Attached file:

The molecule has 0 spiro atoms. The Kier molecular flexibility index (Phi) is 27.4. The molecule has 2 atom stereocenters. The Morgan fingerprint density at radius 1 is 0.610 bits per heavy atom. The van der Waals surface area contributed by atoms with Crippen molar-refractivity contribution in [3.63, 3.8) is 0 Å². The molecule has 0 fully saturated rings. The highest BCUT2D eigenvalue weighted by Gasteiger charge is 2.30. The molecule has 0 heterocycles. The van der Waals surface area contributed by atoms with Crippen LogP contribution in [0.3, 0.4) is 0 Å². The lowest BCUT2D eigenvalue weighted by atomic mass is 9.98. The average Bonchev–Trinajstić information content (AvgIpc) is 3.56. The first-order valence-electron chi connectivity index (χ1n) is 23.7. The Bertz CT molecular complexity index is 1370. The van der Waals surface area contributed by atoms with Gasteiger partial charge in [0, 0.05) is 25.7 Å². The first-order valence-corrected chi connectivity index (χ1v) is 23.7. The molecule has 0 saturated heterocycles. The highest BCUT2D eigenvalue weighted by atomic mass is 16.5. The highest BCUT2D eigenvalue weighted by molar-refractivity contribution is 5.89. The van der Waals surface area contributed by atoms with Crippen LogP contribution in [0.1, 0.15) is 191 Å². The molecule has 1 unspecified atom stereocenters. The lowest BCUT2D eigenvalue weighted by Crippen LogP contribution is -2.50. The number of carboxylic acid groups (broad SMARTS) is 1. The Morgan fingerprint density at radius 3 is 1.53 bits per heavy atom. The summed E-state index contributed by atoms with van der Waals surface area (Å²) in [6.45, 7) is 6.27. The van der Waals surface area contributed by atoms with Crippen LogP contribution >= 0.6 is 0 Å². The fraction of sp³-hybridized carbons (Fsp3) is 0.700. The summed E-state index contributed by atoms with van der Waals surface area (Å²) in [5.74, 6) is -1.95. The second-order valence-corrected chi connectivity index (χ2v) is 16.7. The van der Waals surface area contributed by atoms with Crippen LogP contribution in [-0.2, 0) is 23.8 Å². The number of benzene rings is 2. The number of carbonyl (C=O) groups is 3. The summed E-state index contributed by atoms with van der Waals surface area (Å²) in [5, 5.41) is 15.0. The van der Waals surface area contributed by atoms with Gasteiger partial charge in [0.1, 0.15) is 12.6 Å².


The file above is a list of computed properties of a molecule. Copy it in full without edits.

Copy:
The molecule has 0 spiro atoms. The Kier molecular flexibility index (Phi) is 27.4. The molecule has 2 atom stereocenters. The Morgan fingerprint density at radius 1 is 0.610 bits per heavy atom. The van der Waals surface area contributed by atoms with Crippen molar-refractivity contribution in [3.63, 3.8) is 0 Å². The molecule has 0 fully saturated rings. The highest BCUT2D eigenvalue weighted by Gasteiger charge is 2.30. The molecule has 0 heterocycles. The van der Waals surface area contributed by atoms with Crippen LogP contribution in [0.3, 0.4) is 0 Å². The lowest BCUT2D eigenvalue weighted by atomic mass is 9.98. The average Bonchev–Trinajstić information content (AvgIpc) is 3.56. The first-order valence-electron chi connectivity index (χ1n) is 23.7. The Bertz CT molecular complexity index is 1370. The van der Waals surface area contributed by atoms with Gasteiger partial charge in [0, 0.05) is 25.7 Å². The first-order valence-corrected chi connectivity index (χ1v) is 23.7. The molecule has 0 saturated heterocycles. The highest BCUT2D eigenvalue weighted by atomic mass is 16.5. The highest BCUT2D eigenvalue weighted by molar-refractivity contribution is 5.89. The van der Waals surface area contributed by atoms with Crippen LogP contribution in [0.1, 0.15) is 191 Å². The molecule has 1 unspecified atom stereocenters. The lowest BCUT2D eigenvalue weighted by Crippen LogP contribution is -2.50. The number of carboxylic acid groups (broad SMARTS) is 1. The Morgan fingerprint density at radius 3 is 1.53 bits per heavy atom. The summed E-state index contributed by atoms with van der Waals surface area (Å²) in [6.45, 7) is 6.27. The van der Waals surface area contributed by atoms with Crippen LogP contribution >= 0.6 is 0 Å². The fraction of sp³-hybridized carbons (Fsp3) is 0.700. The summed E-state index contributed by atoms with van der Waals surface area (Å²) in [5.74, 6) is -1.95. The second-order valence-corrected chi connectivity index (χ2v) is 16.7. The van der Waals surface area contributed by atoms with Crippen LogP contribution in [-0.2, 0) is 23.8 Å². The number of benzene rings is 2. The number of carbonyl (C=O) groups is 3. The summed E-state index contributed by atoms with van der Waals surface area (Å²) in [5, 5.41) is 15.0. The van der Waals surface area contributed by atoms with Gasteiger partial charge in [0.1, 0.15) is 12.6 Å².